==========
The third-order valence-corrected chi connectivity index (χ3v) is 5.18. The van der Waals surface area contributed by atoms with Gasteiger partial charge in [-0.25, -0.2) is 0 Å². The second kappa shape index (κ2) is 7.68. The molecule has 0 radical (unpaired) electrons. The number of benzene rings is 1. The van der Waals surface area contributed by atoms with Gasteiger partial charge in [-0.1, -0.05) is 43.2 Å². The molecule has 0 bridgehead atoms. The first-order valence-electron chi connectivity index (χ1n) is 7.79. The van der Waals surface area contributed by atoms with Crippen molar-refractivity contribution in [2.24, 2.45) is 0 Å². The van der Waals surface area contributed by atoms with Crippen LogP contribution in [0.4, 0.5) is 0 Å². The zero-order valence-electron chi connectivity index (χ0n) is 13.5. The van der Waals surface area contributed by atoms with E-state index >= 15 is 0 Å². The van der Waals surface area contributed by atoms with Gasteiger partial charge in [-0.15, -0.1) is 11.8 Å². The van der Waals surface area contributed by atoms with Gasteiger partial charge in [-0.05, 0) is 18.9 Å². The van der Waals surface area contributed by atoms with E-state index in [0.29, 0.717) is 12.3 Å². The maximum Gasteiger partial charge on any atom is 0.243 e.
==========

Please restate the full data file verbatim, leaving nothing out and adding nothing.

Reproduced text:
The third-order valence-corrected chi connectivity index (χ3v) is 5.18. The van der Waals surface area contributed by atoms with Gasteiger partial charge in [-0.25, -0.2) is 0 Å². The second kappa shape index (κ2) is 7.68. The molecule has 0 radical (unpaired) electrons. The number of benzene rings is 1. The van der Waals surface area contributed by atoms with Gasteiger partial charge in [-0.1, -0.05) is 43.2 Å². The molecule has 0 bridgehead atoms. The first-order valence-electron chi connectivity index (χ1n) is 7.79. The van der Waals surface area contributed by atoms with Crippen molar-refractivity contribution in [2.24, 2.45) is 0 Å². The van der Waals surface area contributed by atoms with Crippen LogP contribution in [0.4, 0.5) is 0 Å². The zero-order valence-electron chi connectivity index (χ0n) is 13.5. The van der Waals surface area contributed by atoms with E-state index >= 15 is 0 Å². The van der Waals surface area contributed by atoms with Gasteiger partial charge in [-0.15, -0.1) is 11.8 Å². The van der Waals surface area contributed by atoms with Gasteiger partial charge in [-0.05, 0) is 18.9 Å². The van der Waals surface area contributed by atoms with E-state index in [0.29, 0.717) is 12.3 Å². The maximum Gasteiger partial charge on any atom is 0.243 e.